My Nyala – the sustaining memory
By William Archibald

This time last year, I was diagnosed with prostate cancer. There was surgery. Clean margins, they said. Great News.

I’m riding a commuter train into Philadelphia to Jefferson Hospital. It’s a routine follow-up, and I’m hoping for a zero PSA reading. I shouldn’t, but I have more apprehension now than when we were looking for my friend’s wounded buffalo. Cancer scares me a lot.

The train is full. It’s raining and everyone is a little wet. The windows are dirty. We’re passing through Camden. Not exactly a garden spot.

I close my eyes and I’m following PH Roche du Preez through high bushveld, a mixture of thornbush, high yellow grass, and a scattering of trees. The sun is bright and warm on my face.

Roche’s instructions are straightforward and uncomplicated.

“Stay behind me. Get your rifle on the sticks as soon as I put them up. Don’t shoot until I tell you.”

I know the drill. I’ve hunted with Roche before. Up ahead somewhere is a nyala bull. He was a breeder, but you know nyala – they fight and he lost. He has a broken ankle, and now he must be removed.

We move slowly, heads swiveling, eyes searching. Every shadow, every dark spot. Roche moves easily and quietly, but then he’s half my age – same age as my daughter, in fact. I move with him, although not quite as easily nor as quietly. I’m more accustomed to oak leaves and huckleberry brush in New Jersey. He was born to this.

I strive to stay within 2 feet of the shooting sticks – they are presently carried at trail arms. I can look around and ahead for the nyala. I have a pretty good eye for game. I also work on moving quietly. Watching where I walk. Trying not to crunch on sticks, trip over rocks, or walk into a thornbush. We have hunted together enough so that I can read Roche’s body language. His head goes slightly forwards, his shoulders droop, and he crouches a little. He’s on to something.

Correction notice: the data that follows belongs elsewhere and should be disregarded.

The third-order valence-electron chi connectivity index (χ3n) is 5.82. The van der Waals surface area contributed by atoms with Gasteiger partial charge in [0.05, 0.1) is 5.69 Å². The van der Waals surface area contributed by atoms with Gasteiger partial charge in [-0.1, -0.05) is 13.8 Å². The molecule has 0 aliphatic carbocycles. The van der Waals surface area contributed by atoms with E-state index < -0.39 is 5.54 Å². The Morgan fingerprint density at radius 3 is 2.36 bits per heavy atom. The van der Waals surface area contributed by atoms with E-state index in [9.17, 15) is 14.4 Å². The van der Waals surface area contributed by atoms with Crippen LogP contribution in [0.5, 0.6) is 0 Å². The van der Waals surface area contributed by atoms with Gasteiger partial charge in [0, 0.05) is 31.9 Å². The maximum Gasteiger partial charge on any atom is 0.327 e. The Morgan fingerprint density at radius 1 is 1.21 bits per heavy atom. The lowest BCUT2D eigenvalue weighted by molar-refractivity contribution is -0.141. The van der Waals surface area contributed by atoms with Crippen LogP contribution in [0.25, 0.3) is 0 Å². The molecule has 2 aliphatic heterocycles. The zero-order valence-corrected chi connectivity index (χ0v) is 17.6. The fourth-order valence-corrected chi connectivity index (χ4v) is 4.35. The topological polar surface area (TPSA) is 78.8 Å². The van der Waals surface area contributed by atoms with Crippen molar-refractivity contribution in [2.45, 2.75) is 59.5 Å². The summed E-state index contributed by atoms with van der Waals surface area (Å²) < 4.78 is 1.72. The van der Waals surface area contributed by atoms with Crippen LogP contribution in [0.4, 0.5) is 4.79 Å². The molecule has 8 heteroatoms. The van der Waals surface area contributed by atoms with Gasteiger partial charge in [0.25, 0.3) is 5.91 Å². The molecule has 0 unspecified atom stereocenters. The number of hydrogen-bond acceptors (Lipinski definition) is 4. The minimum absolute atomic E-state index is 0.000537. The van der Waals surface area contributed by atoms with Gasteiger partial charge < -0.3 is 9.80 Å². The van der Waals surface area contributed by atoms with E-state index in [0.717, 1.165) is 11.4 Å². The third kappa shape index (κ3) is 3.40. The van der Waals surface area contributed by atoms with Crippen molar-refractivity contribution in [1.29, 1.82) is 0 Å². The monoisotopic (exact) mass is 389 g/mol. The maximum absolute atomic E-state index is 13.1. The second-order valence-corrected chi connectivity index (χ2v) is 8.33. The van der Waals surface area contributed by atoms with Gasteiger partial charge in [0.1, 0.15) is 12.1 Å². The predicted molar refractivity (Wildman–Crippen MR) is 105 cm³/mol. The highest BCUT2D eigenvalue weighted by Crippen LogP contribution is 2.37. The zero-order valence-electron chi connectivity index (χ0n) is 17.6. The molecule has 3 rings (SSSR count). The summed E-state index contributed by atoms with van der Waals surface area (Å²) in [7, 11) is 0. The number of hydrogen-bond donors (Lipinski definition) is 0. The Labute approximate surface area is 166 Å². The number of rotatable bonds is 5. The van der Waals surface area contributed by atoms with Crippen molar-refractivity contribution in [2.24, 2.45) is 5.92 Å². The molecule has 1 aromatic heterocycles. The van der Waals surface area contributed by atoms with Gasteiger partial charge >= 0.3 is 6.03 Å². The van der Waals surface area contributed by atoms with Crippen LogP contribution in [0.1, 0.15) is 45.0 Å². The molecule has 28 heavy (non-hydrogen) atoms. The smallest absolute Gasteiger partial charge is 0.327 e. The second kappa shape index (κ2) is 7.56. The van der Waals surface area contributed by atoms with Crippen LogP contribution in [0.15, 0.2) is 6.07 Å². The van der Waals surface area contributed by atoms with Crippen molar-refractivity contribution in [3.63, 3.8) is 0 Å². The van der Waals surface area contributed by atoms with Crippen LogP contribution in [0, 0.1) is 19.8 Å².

Now, the sticks are carried at high port. It’s time to really pay attention. I close the distance to within 2 feet of his back. I focus all my attention on staying close and moving quietly. Roche is my eyes and ears now. No need for me to look around – just stay close and stay ready. He moves, I move; he stops, I stop.

The sticks are up. I move, using his body to shield my movement. The .270 goes onto the sticks. The safety comes off as soon as the forearm touches down. I see the nyala for the first time through the scope.

Roche’s left shoulder is behind my right. His head is next to, but a little behind, mine. His binos are parallel to my scope. I know this, but I am unaware of it now.

All my focus, all my concentration is on that little circle of light. I pour myself through the scope. Just me, the crosshairs, and the nyala.

He is standing in the shade of a big tree. Practically invisible, his coat blending in perfectly. Motionless. The light breeze is on my cheek, just to the left of my nose – good. He is slightly left of broadside, excellent position for a shot. About 100 yards – no problem there. But… there is a lot of tall grass between him and me.

I want to hold, just above the joint where his shoulder and body come together, but I can’t. There’s just too much grass in the way. This 130-grain bullet isn’t going to buck much brush.

The crosshairs settle higher on his shoulder. I should catch lungs and spine. That should do it. I’m steady. I check the scope for parallax. The bull stands motionless. I’m waiting for the word from Roche. It seems like a long time, but it isn’t really. I hear him say, “Take him.”